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Alexandria Ocasio-Cortez Accuses Congress Members Of Blindly Funnelling Money To ICE So It Could Set Up 'Fake Universities To Trap Students'

<b>Alexandria Ocasio-Cortez Accuses Congress Members Of Blindly Funnelling Money To ICE So It Could Set Up 'Fake Universities To Trap Students'</b>As the U.S. Immigration and Customs Enforcement agency faced fresh scrutiny on Wednesday over a sting that saw hundreds of foreign students arrested after being lured to apply for a fake university, New York Representative Alexandria Ocasio-Cortez struck out at lawmakers for continuing to fund the embattled agency.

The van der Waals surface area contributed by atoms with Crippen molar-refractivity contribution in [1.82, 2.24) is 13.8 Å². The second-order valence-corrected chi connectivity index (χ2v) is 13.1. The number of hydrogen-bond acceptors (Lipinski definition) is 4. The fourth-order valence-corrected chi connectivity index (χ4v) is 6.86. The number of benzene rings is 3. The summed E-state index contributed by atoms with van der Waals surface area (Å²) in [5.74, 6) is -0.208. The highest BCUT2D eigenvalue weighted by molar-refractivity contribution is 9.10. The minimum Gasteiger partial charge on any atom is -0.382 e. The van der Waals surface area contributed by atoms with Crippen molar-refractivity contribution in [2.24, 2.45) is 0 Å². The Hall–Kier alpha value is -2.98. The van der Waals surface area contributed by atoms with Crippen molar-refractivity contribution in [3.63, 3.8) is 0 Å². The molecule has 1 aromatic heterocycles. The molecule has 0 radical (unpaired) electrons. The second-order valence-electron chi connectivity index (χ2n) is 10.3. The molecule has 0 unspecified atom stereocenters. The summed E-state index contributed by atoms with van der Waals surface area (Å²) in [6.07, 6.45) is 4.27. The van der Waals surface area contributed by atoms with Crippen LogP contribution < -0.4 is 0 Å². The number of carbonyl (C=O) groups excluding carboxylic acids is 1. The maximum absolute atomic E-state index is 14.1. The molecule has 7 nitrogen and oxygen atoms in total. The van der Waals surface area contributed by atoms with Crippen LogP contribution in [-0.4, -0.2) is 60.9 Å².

The ICE has become a massive human trafficking organization. This is a pretty serious fraud scheme involving government agencies. Creating legit looking fake universities to lure foreign students, giving them visas, stealing their money and then deporting them when it’s too late for them to do anything about it. The Principles of Trump University now apply to the US immigration policy. A new low for the United States of America. On Wednesday, The Detroit Free Press reported that 90 students had been arrested in ICE's controversial immigration bust, bringing the total number of detainees to as many as 250 foreign students. The majority are believed to have come from India. The revelation comes months after the outlet first reported in January that hundreds of foreign students had been arrested after enrolling at the "University of Farmington," a made-up Michigan college created by the Department of Homeland Security. Eight people were arrested and indicted in an immigration fraud case for conspiracy to commit visa fraud and harbouring aliens for profit, said the U.S. Attorney for the Eastern District of Michigan Matthew Schneider. Six of them were arrested in metro Detroit, one in Florida and another in Virginia. The students enrolled at the fake university with the intent to obtain jobs under a student visa program called CPT (Curricular Practical Training) that allows students to work in the U.S., said prosecutors.   An indictment says the defendants helped at least 600 "foreign citizens to illegally remain, re-enter and work in the United States and actively recruited them to enroll in a fraudulent school as part of a 'pay to stay' scheme." The students enrolled to obtain jobs under a student visa program called Curricular Practical Training, according to the paper. An indictment unsealed Wednesday said the defendants helped 600 undocumented immigrants to enroll in the fake university in exchange for cash, kickbacks and tuition credits. "Their true intent could not be clearer," Assistant U.S. Attorney Brandon Helms wrote in a memo, per the publication. "While 'enrolled' at the university, 100 percent of the foreign citizen students never spent a single second in a classroom." "If it were truly about obtaining an education, the university would not have been able to attract anyone, because it had no teachers, classes or educational services," he added. The ICE alleges the students who enrolled "knew that they would not attend any actual classes, earn credits or make academic progress toward an actual degree," read an indictment. "Each student knew that the University's program was not approved by the United States Department of Homeland Security (DHS), was illegal, and that discretion should be used when discussing the program with others." An official with ICE said the students involved in this case had come to the U.S. legally to study at universities, but then transferred to the University of Farmington after they arrived in order to work. "Beginning in 2015, the university was part of a federal law enforcement undercover operation designed to identify recruiters and entities engaged in immigration fraud," said a federal indictment. "The University was not staffed with instructors/educators, it had no curriculum, no actual classes." The ICE set up a fake university, presented foreign students the opportunity to attend this college they conjured up, told them they have no need to attend classes, that they will be authorized to work all the while & then arrested them for enrolling after collecting tuition from them. Among those charged in the indictments were: * Barath Kakireddy, 29, of Lake Mary, Florida * Suresh Kandala, 31, of Culpeper, Virginia * Phanideep Karnati, 35, of Louisville, Kentucky * Prem Rampeesa, 26, of Charlotte, North Carolina * Santosh Sama, 28, of Fremont, California * Avinash Thakkallapally, 28, of Harrisburg, Pennsylvania * Aswanth Nune, 26, of Atlanta * Naveen Prathipati, 26, of Dallas


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